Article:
Referring to FIG. 2, after the step 108 reformatting, step 110 generates an interlaced pixel array InterPhaseData, which is a N×3M pixel array representing a rasterization and interlacing, or interphasing, of the BandOnePixelArray, BandTwoPixelArray and BandThreePixelArray. The dimension of the array being N×3M is specific to this example, and is based on each of the BandOnePixelArray, BandTwoPixelArray and BandThreePixelArray data sets being an N×M array. Step 112 then prints the InterPhaseData for display through a microlens sheet such as the example shown in FIGS. 3 and 4. Objectives and parameters of the step 110 interlacing operation will be described in reference to FIGS. 3 and 4.

FIG. 3 is a top view of an example microlens sheet 42, FIG. 4 is a cross-section of the FIG. 3 microlens sheet 42 as seen through view line 44, and FIG. 5 is an enlargement of the FIG. 4 areas labeled “5”. Referring to FIG. 3, a plurality of M microlenses 44, labeled 44A through 44M, extend in the direction labeled AX. As seen in FIG. 4, under the first microlens 44A are three raster lines printed at step 112, labeled R1A, R1B, and R1C. Likewise, under the second microlens 44B are three raster lines, labeled R2A, R2B, and R2C. Raster lines are collectively referenced as R. The raster line R1A is a printed line of N pixels corresponding to a first row of the BandOnePixelArray, the raster line R1B is a printed line of N pixels corresponding to a first row of the BandTwoPixelArray and the raster line R2C is a printed line of N pixels corresponding to a first row of the BandThreePixelArray. The raster lines being N pixels in length is only for purposes of example. More particularly, the InterPhaseData array is described as an N×3M array, and the print step 112 may, without limitation, print raster lines having a number of pixels identical to the InterPhaseData dimension.

The viewer holds the FIGS. 3-6 microlens sheet 42 so that the depicted reference line AX is horizontal, i.e., such that the microlenses 44 and the raster lines R extend parallel to a line connection the viewer's left eye and right eye. The reason is that, for this example, the images seen by the person viewing the microlens sheet 42 will be two-dimensional. Other embodiments of this invention present the user with three-dimensional images.

For the FIGS. 3-6 example, the user will see one of three images when looking at the microlens sheet 42. The first of the three images is that formed by the RiA raster lines, for i=1 to M, the second is that formed by the RiB raster lines, for i=1 to M, and the third is that formed by the RiC raster lines, for i=to M. Since the images for this example are two-dimensional, the microlenses extend in the horizontal direction to provide the viewer's left eye and right eye with the same image. Which of the three images the viewer sees depends on the angle THETA between the viewing direction, labeled V, and the plane of the lenses 44, labeled LP.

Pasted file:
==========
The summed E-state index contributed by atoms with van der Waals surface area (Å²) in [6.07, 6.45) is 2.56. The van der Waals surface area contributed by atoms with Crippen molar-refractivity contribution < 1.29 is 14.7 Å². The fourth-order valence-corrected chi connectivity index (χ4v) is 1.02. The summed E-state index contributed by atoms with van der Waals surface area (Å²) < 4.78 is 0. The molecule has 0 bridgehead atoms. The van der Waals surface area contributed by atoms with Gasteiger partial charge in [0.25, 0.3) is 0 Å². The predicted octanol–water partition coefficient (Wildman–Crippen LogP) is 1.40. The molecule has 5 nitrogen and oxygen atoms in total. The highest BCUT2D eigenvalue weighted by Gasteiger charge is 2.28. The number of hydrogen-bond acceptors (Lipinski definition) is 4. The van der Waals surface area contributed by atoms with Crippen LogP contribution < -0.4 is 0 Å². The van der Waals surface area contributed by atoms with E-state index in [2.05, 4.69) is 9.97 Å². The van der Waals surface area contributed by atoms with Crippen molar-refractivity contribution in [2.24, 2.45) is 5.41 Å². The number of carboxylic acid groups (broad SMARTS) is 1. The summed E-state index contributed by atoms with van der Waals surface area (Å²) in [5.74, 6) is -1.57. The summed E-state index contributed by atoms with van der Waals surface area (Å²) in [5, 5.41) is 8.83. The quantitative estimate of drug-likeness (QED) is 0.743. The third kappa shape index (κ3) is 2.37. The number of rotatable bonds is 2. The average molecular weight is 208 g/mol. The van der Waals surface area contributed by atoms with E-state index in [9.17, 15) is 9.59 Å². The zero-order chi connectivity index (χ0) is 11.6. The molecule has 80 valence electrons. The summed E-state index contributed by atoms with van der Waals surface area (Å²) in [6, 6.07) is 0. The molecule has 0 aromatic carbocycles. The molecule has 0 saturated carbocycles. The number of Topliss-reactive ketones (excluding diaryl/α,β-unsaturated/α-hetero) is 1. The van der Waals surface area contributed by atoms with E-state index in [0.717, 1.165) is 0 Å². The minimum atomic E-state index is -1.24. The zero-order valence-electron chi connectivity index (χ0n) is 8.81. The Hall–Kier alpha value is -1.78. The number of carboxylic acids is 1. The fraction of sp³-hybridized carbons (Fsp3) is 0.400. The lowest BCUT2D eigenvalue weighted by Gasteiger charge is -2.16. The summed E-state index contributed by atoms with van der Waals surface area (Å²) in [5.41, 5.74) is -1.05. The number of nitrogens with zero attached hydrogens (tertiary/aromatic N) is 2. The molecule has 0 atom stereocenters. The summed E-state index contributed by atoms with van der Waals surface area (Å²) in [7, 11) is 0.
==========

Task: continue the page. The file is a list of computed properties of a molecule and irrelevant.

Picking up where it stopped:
The mechanism for this orientation-based view selection can be seen by referring to FIG. 4. As shown, a ray trace RT1 of light reflected off the BandOnePixelArray raster line R1A under the first microlens 44A is refracted in a first depicted manner. Likewise, the ray trace RT2 of light reflected off the BandTwoPixelArray raster line R1B under the first microlens 44 is refracted in a second manner, while the light from the BandThreePixelArray raster line R1C is refracted in a third manner. The difference between the refraction of R1A, R1B and R1C is due to their respectively different positions under the microlens 44A. Each of the remaining microlenses 44C through 44M has three raster lines arranged, relative to one another, as shown under the first microlens 44A. The ray trace from each of the three raster lines under each of the remaining microlenses differ from one another in a manner similar to that depicted by RT1, RT2 and RT3.

The location of the raster lines R is such that at least one value of THETA exists where all, or most, of the raster lines from just one of the BandOnePixelArray, BandTwoPixelArray and BandThreePixelArray images are refracted toward the user eyes, while the raster lines from the other images cannot be seen.

Methods for the step 110 calculating of the positions of the raster lines, i.e., the pixels in the InterPhaseData array to produce such an orientation-based view selection are known in the art of lenticular materials. Typically such methods use ray-trace models of the microlens sheet, and the generation and utilization of such models, including models of lenticular and other multiple lens sheets, is well known in the imaging arts. Therefore, a detailed description of these is not necessary for understanding the invention. Interested readers are referred to U.S. Pat. No. 6,091,482, which is hereby incorporated by reference, and to technical publications such as, for example, “Generating Autostereoscopic Lenticular Images”, by Paul Burke, posted at <http://astronomy.swin.edu.au/pbpurke/stereographics/lenticular>.